Eva Wŏ, Supreme Queen in Charge [with Icon Ebony Fierce, and costuming by Wit López], 2018. Digital collage for light box.
Exhibits & Programs
do it (home)
Curated by Hans Ulrich Obrist
In 1993, Hans Ulrich Obrist together with artists Christian Boltanski and Bertrand Lavier, conceived do it, an exhibition based entirely on artists’ instructions, which could be followed to create temporary art works for the duration of a show. do it has challenged traditional exhibition formats, questioned authorship, and championed art’s ability to exist beyond a single gallery space. Since do it began, many new versions have appeared, including do it (museum), do it (tv), and do it (in school). Over time, do it has grown from 12 to over 400 sets of artists’ instructions, and has been shown in more than 150 art spaces in over 15 countries.
As many around the world are experiencing social distancing and orders to stay at home, the Cantor Fitzgerald Gallery is joining Independent Curators International (ICI) and over 30 art spaces around the world in sharing do it (home). A version of do it envisioned by Obrist in 1995, do it (home) assembles a set of artists instructions that can easily be realized in one’s own home.
An Alarming Specificity
Featuring work by Shannon Finnegan, Chitra Ganesh, GenderFail, Yvette Granata, Lynn Hershman Leeson, Linda Stupart, and Eva Wŏ, An Alarming Specificity engages with human bodies which do not align with a fictional norm grounded in white patriarchal hegemony. Curated by Aubree Penney, the exhibition examines ways artists subvert the predominance of white, heterosexual, cis-male, non-disabled bodies as the default of humanity.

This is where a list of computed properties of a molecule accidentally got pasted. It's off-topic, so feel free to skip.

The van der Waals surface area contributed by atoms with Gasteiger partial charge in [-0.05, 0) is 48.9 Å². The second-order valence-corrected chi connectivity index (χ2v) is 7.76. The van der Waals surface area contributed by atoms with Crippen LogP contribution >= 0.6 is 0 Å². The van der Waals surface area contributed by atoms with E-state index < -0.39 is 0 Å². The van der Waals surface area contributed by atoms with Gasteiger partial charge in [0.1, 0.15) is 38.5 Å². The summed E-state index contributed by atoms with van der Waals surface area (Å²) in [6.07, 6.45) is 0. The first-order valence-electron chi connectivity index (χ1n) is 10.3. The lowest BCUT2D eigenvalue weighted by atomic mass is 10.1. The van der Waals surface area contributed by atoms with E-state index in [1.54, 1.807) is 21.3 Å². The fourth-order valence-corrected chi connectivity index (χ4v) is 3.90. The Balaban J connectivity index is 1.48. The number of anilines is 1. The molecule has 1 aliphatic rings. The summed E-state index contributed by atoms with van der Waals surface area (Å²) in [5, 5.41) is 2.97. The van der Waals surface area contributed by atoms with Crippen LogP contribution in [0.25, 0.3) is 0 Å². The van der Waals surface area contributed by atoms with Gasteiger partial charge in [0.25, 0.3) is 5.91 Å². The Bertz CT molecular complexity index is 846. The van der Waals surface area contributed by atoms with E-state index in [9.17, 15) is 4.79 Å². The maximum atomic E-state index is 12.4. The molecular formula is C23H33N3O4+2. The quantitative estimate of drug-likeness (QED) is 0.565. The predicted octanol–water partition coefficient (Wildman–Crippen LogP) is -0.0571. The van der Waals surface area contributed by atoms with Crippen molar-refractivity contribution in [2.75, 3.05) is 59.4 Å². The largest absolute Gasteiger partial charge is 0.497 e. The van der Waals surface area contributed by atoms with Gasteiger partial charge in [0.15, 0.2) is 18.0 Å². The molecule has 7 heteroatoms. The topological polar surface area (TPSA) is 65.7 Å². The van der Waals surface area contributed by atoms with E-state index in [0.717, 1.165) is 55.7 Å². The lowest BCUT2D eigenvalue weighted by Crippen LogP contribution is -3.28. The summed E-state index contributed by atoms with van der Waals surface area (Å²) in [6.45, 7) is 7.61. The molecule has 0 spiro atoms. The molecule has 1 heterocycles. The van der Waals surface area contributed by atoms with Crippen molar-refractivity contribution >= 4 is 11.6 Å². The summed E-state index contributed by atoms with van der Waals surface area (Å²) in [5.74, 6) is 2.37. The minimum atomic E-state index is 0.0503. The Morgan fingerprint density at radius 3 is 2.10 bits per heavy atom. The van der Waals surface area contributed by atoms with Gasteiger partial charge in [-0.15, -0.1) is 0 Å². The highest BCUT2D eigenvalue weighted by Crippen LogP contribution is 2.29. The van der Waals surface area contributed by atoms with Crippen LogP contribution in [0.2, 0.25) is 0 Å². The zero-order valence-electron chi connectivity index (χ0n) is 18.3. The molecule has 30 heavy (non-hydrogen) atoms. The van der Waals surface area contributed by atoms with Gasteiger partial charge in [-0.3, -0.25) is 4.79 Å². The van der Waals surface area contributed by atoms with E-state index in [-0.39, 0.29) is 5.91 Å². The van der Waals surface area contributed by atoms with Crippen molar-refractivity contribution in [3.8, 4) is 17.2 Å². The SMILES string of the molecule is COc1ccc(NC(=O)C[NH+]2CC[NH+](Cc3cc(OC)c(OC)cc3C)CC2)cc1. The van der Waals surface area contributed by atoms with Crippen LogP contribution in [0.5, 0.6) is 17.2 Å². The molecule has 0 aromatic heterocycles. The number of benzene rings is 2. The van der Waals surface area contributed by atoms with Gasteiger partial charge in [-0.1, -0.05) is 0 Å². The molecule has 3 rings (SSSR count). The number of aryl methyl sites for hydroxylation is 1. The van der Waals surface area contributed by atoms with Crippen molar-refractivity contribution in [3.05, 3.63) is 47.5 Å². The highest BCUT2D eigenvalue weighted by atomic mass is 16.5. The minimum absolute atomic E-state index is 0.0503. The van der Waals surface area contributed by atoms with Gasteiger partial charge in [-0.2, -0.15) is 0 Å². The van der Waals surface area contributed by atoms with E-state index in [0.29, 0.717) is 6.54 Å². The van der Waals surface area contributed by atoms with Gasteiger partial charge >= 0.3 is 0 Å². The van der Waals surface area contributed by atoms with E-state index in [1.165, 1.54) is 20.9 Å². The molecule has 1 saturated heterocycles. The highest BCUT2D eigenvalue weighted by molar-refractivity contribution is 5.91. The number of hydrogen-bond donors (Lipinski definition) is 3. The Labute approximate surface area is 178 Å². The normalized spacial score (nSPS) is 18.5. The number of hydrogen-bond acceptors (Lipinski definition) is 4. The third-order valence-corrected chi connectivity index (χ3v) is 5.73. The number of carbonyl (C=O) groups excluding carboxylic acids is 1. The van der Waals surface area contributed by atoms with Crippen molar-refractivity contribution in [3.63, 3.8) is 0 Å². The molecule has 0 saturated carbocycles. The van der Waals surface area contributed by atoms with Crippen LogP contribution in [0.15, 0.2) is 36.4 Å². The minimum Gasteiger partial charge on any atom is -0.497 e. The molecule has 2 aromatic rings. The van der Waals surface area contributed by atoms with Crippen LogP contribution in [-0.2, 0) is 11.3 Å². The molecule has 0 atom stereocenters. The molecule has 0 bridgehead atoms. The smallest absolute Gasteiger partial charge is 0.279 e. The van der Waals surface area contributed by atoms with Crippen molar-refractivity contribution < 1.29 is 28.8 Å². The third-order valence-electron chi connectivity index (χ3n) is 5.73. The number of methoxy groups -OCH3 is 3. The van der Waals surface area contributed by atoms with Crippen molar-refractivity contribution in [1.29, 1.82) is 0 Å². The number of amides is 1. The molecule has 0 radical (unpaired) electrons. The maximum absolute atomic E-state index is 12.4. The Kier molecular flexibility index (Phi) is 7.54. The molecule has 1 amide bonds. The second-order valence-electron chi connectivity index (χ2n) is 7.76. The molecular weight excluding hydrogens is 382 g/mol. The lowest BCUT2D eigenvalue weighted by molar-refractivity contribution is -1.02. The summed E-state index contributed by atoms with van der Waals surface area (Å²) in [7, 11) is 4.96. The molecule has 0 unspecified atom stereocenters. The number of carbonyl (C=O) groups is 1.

Though the physical exhibition and events have been cancelled to help limit the spread of COVID-19, the exhibition will continue its work of upholding individual bodies attempting to survive and thrive in a world which frequently neglects to support, protect, recognize, or heal them. Through its physical closure as an act of care which centers vulnerable bodies, as well as its online presence, An Alarming Specificity is about loving bodies and beings as they are, finding tactics for support. I can think of nothing that suits the project so much as these protective measures. In this interim space, the show still exists, albeit in a very different form. Sometimes care looks like distance. Check the website for forthcoming online elements of the exhibition, and in the spirit of the project, please be extra gentle with yourselves as we navigate this difficult moment.
—Aubree Penney, Curator
An Alarming Specificity was conceived in collaboration with The John B. Hurford ’60 Center for the Arts and Humanities faculty seminar Borders and Boundaries led by Assistant Professor of Religion Molly Farneth and is curated by Aubree Penney. The exhibition is made possible with support from The John B. Hurford ’60 Center for the Arts and Humanities and the Haverford College Distinguished Visitors Program.